Immigration Writs of Mandamus

By David Gottfried on March 13, 2020

So you filed an immigration case, everything is submitted and paid for, and now you’re waiting and waiting and…waiting. You call up the National Customer Service Center and they tell you your case is “awaiting security clearance” or “we’ll send an email to the office that has the file”. Maybe the government lost your file, or maybe they are just sitting on it, who knows. Months pass, then sometimes years, and you’re still waiting for your case to be adjudicated.

You don’t have to keep waiting indefinitely! In some cases you can file a lawsuit in Federal Court to force the government (Immigration, FBI) to do their job and process your case. This action is called a Writ of Mandamus, which is Latin for “to order”. While the court can not force the government to approve your case, it can force the government to expedite their processing and make a decision on it. In my experience, the government does not want to appear before a Federal Judge because they don’t have a good explanation for the delay. So the case miraculously gets decided shortly after the Mandamus lawsuit is filed. Here are some examples of recent Gottfried and Gottfried Mandamus cases:

  1. Client had an I-140 petition pending which was filed in January 2012 Mandamus lawsuit filed in June 2014 RESULT: In August 2014 the government was given a firm deadline to adjudicate the case

  2. Client filed for adjustment of status in September 2006 Mandamus lawsuit filed in August 2014 RESULT: Client was scheduled for an interview in October 2014

  3. Client had a pending derivative asylum claim which was filed in March 2012 Mandamus lawsuit filed June in 2015 RESULT: Client’s case was approved in September 2015

  4. Client had a pending I-360 case which was filed in August 2013 Mandamus lawsuit filed in September 2015 RESULT: Client’s case was approved in October 2015

  5. Client filed N-400 in July 2014, had an interview January 2016 Mandamus lawsuit filed in October 2016 RESULT: Client was sworn in as a US Citizen November 2016

  6. Client filed N-400 in March 2018, had an interview March 2019. Mandamus lawsuit filed September 2019 RESULT: Client sworn in as a US Citizen October 2019

  7. Client filed for adjustment of status, was interviewed November 2018. Mandamus lawsuit filed September 25, 2019 RESULT: Client approved October 23, 2019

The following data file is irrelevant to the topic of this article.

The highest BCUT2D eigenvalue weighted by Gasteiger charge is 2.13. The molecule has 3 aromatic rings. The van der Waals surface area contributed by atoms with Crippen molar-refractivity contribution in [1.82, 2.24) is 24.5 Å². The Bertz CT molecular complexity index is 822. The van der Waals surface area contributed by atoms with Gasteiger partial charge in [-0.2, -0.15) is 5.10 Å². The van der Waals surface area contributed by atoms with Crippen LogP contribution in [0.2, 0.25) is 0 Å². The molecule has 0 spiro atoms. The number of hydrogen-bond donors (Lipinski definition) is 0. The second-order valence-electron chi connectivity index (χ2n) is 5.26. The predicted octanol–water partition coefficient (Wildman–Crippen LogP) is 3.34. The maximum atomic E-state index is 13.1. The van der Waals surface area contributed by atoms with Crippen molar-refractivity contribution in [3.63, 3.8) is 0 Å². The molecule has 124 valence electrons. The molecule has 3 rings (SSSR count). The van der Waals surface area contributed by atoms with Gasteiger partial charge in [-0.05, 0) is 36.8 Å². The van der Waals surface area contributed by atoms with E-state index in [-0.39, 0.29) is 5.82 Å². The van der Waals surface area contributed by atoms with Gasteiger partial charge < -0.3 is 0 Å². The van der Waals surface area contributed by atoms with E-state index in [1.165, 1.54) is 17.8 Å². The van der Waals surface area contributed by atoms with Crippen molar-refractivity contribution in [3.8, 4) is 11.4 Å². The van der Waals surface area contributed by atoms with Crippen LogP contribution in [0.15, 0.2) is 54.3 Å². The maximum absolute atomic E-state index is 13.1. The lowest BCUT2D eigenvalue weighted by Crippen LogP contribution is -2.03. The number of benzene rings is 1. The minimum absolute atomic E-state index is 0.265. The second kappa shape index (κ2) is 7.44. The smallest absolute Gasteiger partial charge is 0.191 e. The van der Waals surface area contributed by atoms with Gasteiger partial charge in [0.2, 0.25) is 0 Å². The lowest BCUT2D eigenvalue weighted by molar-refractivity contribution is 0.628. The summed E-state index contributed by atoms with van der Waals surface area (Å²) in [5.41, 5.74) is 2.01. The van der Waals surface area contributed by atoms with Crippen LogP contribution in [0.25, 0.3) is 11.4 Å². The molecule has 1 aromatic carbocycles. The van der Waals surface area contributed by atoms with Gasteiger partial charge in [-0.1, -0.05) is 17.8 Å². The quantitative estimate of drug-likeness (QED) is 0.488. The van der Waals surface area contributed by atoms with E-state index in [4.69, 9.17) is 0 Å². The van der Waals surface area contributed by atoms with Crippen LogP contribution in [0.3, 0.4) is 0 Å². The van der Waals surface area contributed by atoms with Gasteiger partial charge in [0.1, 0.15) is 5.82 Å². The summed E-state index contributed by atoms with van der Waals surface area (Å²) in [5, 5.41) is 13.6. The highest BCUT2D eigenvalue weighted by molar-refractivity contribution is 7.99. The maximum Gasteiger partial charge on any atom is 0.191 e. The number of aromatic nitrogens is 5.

8. Client filed for adjustment of status April 2014, was interviewed in October 2014. Mandamus lawsuit filed September 2019 RESULT: Decision on case October 2019.

  9. Client filed adjustment of status February 2016, with her petition approved October 2017. Mandamus lawsuit filed in December 2019 RESULT: Client scheduled for interview January 2020

H-1b denial lawsuit filed November 2019, re-opened and approved January 2020 Job was as a Computer Game Designer, employee had a Master’s in Computer Game Design. Apparently, the initial officer who reviewed the case did not know what computer games are and was confused / wanted additional information which the client’s response did not clarify for him. So after the lawsuit, USCIS Vermont had a second officer review it who knew what computer games were and he confirmed that the job qualified.

H-1B denial, sent a complaint to the Assistant US Attorney in April 2020, one month later the denial was over turned.

If you have a case that may need a push to get reviewed by the government, give me a call and I can help you determine if filing a Mandamus or administrative procedures act lawsuit is the best solution for you.

Past results are not a guarantee of the results in future matters, and the outcome of a particular case or matter cannot be predicated upon a lawyer’s or our law firm’s past results. We do not make any guarantee, promise or other assurance that the same or similar results can be obtained in any matter we may undertake, and you should not assume that a similar result or outcome can be obtained by our law firm in your legal matter. The outcome of a particular matter depends on a variety of factors-including, among other things, the specific facts and circumstances of the matter, the applicable law and unanticipated events.